Cellular beams are often used to facilitate long spans resulting in flexible, column-free internal spaces, reduced substructure costs and shorter steel erection times. They can be made from rolled steel sections or fabricated from steel plate. In this article, NSC will provide an overview of these components; the types available, how they are produced, and the key benefits they provide in terms of service integration.
Rolled beams with web openings
Reserve capacity exists over much of the length of a rolled steel section such as a UB or UC and this permits rectangular or circular openings to be cut in the web, provided these openings are located away from the supports, to allow services to pass through the beam.
“The use of all types of cellular and fabricated beams has increased dramatically in recent decades as the number of suppliers with the capability, capacity and resources to competitively offer excellent options for such products has increased. This means it is now easy and cost-effective for steelwork contractors to offer this popular solution on their projects.” Jamestown’s Managing Director Fiacre Creegan.Relatively large openings can usually be provided without the need for strengthening with horizontal stiffeners, provided that there is adequate shear resistance in the remaining web. Circular openings are more efficient structurally than rectangular openings. If larger service zones are necessary, more costly ‘stiffened’ rectangular openings are required. Opening sizes and positions can be tailored to meet the specific requirements of a particular service distribution strategy.
Cellular beams fabricated from rolled steel sections
Cellular beams can be fabricated from rolled UB or UC steel sections. They are produced by cutting rolled steel sections longitudinally and re-welding them to create deeper beams with a series of circular holes. The sections are structurally efficient and relatively large openings can be created through which services can be passed. The production process allows the sections to be pre-cambered during production.
Cellular beams are more suitable for use as long span secondary beams than for primary beams, as the shear capacity of the web is considerably weakened by the openings. However, they can be designed for use as primary members by strengthening the openings where shear forces are very high, either by infilling the openings or by using horizontal stiffeners.
For cellular beams of this type, the opening diameter is typically 0.6 to 0.8 times the final beam depth and the centre-centre spacing is typically 1.5 times the opening diameter. Where shear forces are low, the openings may be elongated by removing the ‘web post’ separating two adjacent openings. For composite beam design, the top Tee or flange may be significantly reduced in size relative to the bottom Tee or flange to maximise structural efficiency.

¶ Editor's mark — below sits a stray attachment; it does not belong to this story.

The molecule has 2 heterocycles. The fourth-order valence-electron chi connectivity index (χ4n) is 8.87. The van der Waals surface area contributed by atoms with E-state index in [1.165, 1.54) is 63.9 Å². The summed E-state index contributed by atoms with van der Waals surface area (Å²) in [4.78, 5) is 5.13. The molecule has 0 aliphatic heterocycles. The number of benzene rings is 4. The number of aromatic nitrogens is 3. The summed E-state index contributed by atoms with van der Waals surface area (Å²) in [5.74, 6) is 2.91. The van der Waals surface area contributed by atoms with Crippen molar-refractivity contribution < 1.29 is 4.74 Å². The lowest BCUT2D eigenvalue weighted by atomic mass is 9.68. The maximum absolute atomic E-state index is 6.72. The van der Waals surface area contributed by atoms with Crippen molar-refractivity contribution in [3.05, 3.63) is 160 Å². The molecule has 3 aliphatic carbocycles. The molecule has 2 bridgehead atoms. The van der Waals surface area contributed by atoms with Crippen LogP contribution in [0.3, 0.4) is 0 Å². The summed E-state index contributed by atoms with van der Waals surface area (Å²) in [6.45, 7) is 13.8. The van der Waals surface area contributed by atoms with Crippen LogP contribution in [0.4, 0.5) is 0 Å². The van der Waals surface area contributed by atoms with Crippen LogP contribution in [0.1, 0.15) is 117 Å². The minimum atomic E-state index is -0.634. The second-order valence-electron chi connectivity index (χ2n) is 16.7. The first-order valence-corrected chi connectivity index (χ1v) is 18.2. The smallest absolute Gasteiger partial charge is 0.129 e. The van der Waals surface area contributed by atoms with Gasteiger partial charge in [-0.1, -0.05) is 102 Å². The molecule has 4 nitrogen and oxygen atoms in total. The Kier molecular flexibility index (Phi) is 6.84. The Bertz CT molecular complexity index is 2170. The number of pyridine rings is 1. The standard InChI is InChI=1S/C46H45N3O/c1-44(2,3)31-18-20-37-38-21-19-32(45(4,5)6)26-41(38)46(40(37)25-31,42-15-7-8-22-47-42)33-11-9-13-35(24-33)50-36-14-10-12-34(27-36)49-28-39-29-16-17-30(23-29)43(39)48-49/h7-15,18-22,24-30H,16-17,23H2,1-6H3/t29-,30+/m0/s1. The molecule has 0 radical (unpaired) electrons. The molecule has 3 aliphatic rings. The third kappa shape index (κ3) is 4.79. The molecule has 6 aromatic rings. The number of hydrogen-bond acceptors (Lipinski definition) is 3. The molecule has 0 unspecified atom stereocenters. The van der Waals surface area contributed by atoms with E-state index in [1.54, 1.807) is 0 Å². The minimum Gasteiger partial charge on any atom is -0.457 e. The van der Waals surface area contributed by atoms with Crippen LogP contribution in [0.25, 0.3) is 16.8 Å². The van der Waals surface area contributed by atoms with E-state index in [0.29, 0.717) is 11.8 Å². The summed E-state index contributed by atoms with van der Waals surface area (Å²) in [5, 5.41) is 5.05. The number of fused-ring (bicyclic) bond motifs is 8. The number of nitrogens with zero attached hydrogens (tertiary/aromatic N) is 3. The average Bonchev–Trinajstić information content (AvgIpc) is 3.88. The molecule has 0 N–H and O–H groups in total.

Cellular beams fabricated from steel plate
Cellular beams are also commonly fabricated from plate. In these plate girder type sections the flange and web sizes, thicknesses and overall depth can be selected to be the most efficient for the applied loading, form of construction and opening requirements. The fabrication process using automated equipment suits the production of both cellular beams/ plate girders with a series of regular openings, and beams with bespoke openings in terms of size, shape and position.
Fabricated beams/ plate girders provide an efficient solution for both long span secondary cellular beams and more heavily loaded primary beams, as the web thickness can be increased relatively easily. Again, for composite construction the top flange may be significantly reduced in size relative to the bottom flange to maximise structural efficiency. The web plate can be profile-cut with a pre-determined camber prior to welding to suit any eventual pre-camber requirements.
The ability to shape the web plate prior to welding the three components into a beam configuration also means that beams with holes need not be of a constant depth, opening up all sorts of architectural possibilities with haunched or tapered girders.
Cellular beams, be they fabricated from either rolled sections or plate, are used where a high degree of flexibility in service routing is required and this form of construction has become the most common way of designing for long spans of 13 to 18m typically. The most appropriate solution to adopt can often depend on the size, shape and regularity of the openings required.
The benefit of service integration
Distributing services within the structural zone through the use of beams with web openings leads to economies in the construction by reducing the floor-to-floor height, which has a double benefit of reducing the external cladding required and also reducing heat loss through the envelope. In multi-storey buildings, service integration can allow extra floors to be provided within the same overall building height and careful layout of the structural elements can lead to flexibility in service distribution and ease of future maintenance.
Headline: Jamestown Manufacturing Ltd
Bronze: Kloeckner Metals UK